2. Outcome-Based Measurements

Shockingly, the vast majority of mental health professionals do not measure clinical outcomes. A survey in 2015 showed that a large percentage of psychiatrists do not even use electronic medical records. Without data on how patients are doing, clinicians will have trouble knowing which of their patients needs their attention.

Lessons from telehealth practices can help address many of these issues. Given that telehealth platforms are built on newer technology platforms, important clinical measures are more easily monitored. Depression scores, compliance with medications and other data empower clinicians to adjust their treatment plans accordingly so that patients can get better, faster.

For example, you can determine which patients have not completed their labs and remind clinicians to get in touch with those patients to ensure that the labs are completed. You can scan patients’ messages for suicidal content using machine learning and proactively reach out to those patients within minutes. This is just the beginning of how data can be leveraged to improve care.

3. Affordability

Cost is a major obstacle to care. Millions of Americans struggle to find a mental health care professional who takes their insurance. Studies show that the acceptance rate for all forms of insurance is significantly lower for psychiatrists than for physicians in other specialties. Many psychiatrists hesitate to take insurance given the low pay, burdensome logistics and delays in payment.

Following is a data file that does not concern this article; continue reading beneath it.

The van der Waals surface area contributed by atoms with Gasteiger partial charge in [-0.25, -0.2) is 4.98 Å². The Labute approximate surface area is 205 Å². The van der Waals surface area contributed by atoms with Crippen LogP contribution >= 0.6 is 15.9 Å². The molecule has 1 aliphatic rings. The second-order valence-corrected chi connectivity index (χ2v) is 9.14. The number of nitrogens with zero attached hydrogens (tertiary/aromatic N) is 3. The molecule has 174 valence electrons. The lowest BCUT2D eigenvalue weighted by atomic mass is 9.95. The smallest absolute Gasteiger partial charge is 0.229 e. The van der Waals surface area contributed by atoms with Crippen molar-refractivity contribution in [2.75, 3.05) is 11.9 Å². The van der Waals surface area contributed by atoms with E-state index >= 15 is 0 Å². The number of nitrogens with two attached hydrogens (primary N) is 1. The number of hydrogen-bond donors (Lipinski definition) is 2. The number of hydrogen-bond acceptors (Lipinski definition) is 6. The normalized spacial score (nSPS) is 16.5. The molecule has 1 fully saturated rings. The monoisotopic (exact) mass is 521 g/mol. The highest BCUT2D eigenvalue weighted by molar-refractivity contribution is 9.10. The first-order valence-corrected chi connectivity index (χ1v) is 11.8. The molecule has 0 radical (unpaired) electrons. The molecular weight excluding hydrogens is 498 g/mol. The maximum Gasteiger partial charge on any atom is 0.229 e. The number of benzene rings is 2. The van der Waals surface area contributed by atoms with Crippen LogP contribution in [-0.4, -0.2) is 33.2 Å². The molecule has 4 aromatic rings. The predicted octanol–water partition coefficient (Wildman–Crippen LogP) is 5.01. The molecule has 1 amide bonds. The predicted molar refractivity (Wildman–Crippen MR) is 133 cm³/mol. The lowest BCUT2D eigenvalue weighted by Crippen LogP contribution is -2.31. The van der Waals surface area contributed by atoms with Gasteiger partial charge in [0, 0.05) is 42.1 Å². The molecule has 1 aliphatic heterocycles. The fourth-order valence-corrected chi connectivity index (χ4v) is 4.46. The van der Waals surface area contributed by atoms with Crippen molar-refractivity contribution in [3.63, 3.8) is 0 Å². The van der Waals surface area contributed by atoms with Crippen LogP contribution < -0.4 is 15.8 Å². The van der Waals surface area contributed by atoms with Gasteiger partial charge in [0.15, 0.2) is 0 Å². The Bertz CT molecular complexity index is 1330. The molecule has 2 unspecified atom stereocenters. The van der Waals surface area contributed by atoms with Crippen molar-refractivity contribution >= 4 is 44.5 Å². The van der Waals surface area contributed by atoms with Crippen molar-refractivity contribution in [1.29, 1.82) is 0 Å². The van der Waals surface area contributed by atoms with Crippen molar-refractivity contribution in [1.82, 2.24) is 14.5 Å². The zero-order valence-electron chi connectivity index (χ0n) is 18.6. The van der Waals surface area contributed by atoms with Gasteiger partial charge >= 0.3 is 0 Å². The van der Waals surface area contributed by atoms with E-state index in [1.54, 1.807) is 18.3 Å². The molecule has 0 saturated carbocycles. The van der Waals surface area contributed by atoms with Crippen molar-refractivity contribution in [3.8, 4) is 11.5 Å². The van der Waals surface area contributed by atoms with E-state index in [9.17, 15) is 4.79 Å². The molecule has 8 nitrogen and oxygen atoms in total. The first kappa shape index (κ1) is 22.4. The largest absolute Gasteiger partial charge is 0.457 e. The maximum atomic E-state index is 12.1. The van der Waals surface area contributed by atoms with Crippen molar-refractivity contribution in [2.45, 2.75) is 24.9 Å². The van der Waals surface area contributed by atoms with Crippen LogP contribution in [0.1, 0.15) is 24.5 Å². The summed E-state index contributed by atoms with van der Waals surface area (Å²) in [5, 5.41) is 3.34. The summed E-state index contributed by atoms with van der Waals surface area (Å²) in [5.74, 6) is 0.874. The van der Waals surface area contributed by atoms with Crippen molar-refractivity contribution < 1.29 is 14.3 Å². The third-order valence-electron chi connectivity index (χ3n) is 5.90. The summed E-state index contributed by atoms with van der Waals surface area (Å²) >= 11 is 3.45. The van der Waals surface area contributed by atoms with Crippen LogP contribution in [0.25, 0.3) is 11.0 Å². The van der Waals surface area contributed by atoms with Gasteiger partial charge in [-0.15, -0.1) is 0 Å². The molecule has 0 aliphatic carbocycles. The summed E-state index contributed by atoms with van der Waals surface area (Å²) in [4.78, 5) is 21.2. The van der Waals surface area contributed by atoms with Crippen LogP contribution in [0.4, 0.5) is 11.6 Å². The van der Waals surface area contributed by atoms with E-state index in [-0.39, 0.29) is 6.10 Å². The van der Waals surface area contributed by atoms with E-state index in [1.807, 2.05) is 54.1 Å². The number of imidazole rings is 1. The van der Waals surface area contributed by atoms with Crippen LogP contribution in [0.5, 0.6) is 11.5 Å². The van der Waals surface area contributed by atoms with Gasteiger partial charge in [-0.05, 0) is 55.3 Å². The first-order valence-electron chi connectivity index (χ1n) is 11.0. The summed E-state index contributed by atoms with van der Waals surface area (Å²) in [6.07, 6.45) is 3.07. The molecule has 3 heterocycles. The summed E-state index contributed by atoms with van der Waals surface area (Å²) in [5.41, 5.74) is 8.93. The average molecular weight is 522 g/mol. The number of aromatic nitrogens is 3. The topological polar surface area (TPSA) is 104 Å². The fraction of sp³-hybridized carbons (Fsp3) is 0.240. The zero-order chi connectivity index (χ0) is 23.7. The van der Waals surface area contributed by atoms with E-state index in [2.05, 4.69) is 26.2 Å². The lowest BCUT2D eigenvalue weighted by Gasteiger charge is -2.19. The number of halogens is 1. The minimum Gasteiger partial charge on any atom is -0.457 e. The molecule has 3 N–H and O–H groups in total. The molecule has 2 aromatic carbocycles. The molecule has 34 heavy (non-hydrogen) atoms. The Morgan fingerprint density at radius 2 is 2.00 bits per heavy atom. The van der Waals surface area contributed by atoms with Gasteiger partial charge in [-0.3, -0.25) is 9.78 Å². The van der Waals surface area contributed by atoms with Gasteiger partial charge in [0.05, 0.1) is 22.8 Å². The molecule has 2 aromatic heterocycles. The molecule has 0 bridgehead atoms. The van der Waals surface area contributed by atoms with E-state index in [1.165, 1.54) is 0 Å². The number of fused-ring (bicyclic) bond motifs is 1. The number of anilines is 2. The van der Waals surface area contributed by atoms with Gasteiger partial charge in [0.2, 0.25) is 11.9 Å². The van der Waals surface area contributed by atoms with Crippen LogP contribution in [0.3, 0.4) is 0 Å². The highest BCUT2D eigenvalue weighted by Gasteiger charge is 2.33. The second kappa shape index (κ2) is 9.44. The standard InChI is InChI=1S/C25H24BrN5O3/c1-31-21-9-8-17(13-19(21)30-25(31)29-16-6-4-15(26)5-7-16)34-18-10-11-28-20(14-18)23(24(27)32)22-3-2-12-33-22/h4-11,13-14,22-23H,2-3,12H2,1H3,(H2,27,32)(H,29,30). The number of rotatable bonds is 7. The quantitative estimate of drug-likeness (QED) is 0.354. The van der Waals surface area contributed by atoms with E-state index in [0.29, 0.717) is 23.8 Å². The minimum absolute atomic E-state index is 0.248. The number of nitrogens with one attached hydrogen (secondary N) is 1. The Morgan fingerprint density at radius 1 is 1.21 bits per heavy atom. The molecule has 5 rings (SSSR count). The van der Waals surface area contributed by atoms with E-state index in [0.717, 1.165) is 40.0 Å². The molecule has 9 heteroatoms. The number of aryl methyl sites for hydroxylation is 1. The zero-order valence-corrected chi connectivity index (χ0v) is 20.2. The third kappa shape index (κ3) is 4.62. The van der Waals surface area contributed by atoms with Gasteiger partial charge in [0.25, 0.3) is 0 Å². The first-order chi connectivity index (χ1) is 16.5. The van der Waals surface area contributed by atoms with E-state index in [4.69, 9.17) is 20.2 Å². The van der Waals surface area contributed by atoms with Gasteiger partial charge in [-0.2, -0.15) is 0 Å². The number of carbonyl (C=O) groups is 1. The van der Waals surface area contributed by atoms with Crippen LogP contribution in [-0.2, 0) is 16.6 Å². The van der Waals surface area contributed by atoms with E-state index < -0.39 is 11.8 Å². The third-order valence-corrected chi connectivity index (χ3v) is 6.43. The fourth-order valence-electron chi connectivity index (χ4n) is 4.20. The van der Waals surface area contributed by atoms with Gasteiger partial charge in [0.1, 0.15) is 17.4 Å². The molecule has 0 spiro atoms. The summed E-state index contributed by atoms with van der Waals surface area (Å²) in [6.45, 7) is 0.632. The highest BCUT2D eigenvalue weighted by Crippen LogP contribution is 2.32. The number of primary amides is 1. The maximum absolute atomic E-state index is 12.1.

They are often wary of taking on the toughest cases; it’s a shameful fact, but I’ve seen many psychiatrists actively avoid taking on patients with suicidal thoughts. Why take on a high-risk patient when you get paid the same for taking on a mildly depressed patient? Our most vulnerable patients end up having the hardest time seeking care. This is unconscionable. Including these patients is not only the moral thing to do, but it helps improve the reputation of our industry.

Utilizing Data

Using data, there’s a unique opportunity to drive a virtuous cycle that can benefit clinicians, payers and, most importantly, patients and their families. Data can demonstrate how providers can improve the quality of care while reducing costs (e.g., preventing unnecessary emergency room visits). This, in turn, allows health insurance companies to better identify the best clinicians and pay them more. I believe this will lead to clinicians becoming increasingly open to taking on insurance-based patients, given that their compensation will be tied to performance. As a result, more patients can get care.

As medical professionals, we have to do a better job of meeting patients where they are physically, culturally and emotionally. I believe that telehealth is a key part of the solution. For example, most of the patients my company has helped have never received mental health care before.

The future of mental healthcare should allow patients to seamlessly transition between all levels of care: app-based, telehealth, in-person, urgent care and inpatient care. New technology and systems are opening doors and have the potential to improve the lives of millions of Americans who have been underserved for too long.